Don’t Drink Your CaloriesThursday, March 5, 2009
While in small quantities, some of these liquid calories can be considered part of a balanced diet (e.g. juice, milk and perhaps a tiny measure of alcohol), there are certainly no known health benefits of consuming any kind of pop or drinking more than a few ounces of juice, whole milk or alcohol a day.
One of the best reasons for avoiding liquid calories is because these are simply not registered as calories and therefore do not generally result in a compensatory reduction in caloric intake of solid foods (in this regard, milk because of its relatively high protein content may be somewhat different).
This fact was nicely demonstrated in a paper just published in the Journal of the American Dietetic Association by Richard Mattes and Wayne Campbell from Purdue University, West Lafayette, IN, USA.
In this carefully conducted crossover study, 20 normal-weight and 20 obese adults were given 300-kCal loads of a solid (apple), semisolid (apple sauce), or beverage (apple juice) at a meal or 2 hours after a meal as a snack. Studies were conducted around the customary midday mealtime and involved completing questionnaires upon arrival and at 30-minute intervals for the following 6 hours. Diet recalls were collected the next day.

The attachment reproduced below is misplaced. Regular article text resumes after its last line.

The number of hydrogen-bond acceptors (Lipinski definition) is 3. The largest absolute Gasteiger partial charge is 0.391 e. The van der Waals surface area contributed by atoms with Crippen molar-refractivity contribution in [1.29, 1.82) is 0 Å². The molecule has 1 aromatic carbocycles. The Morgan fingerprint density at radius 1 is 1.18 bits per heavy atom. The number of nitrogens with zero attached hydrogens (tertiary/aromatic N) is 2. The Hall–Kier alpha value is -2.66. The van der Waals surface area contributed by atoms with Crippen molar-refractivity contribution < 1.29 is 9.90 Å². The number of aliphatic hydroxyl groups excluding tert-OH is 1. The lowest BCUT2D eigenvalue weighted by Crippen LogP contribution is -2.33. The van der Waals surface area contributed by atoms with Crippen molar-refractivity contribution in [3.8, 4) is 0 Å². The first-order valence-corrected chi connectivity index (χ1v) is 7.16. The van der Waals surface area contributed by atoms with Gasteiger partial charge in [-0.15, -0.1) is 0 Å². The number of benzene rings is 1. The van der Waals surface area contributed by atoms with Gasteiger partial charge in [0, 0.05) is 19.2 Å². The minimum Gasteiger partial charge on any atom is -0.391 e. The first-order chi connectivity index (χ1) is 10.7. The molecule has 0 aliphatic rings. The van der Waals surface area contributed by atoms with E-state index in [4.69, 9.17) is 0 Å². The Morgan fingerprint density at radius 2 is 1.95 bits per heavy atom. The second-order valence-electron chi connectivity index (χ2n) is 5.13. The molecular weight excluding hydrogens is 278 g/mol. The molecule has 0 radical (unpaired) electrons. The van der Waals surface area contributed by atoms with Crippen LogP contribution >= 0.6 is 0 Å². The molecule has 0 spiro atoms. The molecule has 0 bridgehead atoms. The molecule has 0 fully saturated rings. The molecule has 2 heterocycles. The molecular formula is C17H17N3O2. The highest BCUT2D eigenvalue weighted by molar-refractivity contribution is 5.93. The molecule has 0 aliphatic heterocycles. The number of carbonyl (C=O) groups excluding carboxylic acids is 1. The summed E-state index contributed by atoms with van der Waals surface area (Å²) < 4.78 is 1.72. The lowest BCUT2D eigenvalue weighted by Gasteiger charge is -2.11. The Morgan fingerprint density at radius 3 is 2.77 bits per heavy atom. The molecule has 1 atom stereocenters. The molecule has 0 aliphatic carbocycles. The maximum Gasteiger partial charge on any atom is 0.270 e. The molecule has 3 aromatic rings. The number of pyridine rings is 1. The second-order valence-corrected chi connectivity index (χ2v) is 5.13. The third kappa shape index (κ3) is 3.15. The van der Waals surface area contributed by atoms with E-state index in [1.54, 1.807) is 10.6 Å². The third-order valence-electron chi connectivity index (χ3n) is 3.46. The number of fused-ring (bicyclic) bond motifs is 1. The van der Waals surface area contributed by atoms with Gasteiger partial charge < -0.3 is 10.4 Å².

Whether consumed with a meal or alone as a snack, the beverage elicited the weakest (negative) appetitive response, the solid food form elicited the strongest appetitive response and the semisolid response was intermediate.
The appetite shift was greatest for the solid food when consumed as a snack. The interval between test food consumption and the first spontaneous eating event of more than 100 kcal was shortest for the beverage.
The findings are clear: consumption of an energy-yielding beverage either with a meal or as a snack poses a greater risk for promoting positive energy balance than eating the same amount of semisolid or solid calories.
The message is simple: if you are concerned about your weight – DON’T DRINK YOUR CALORIES!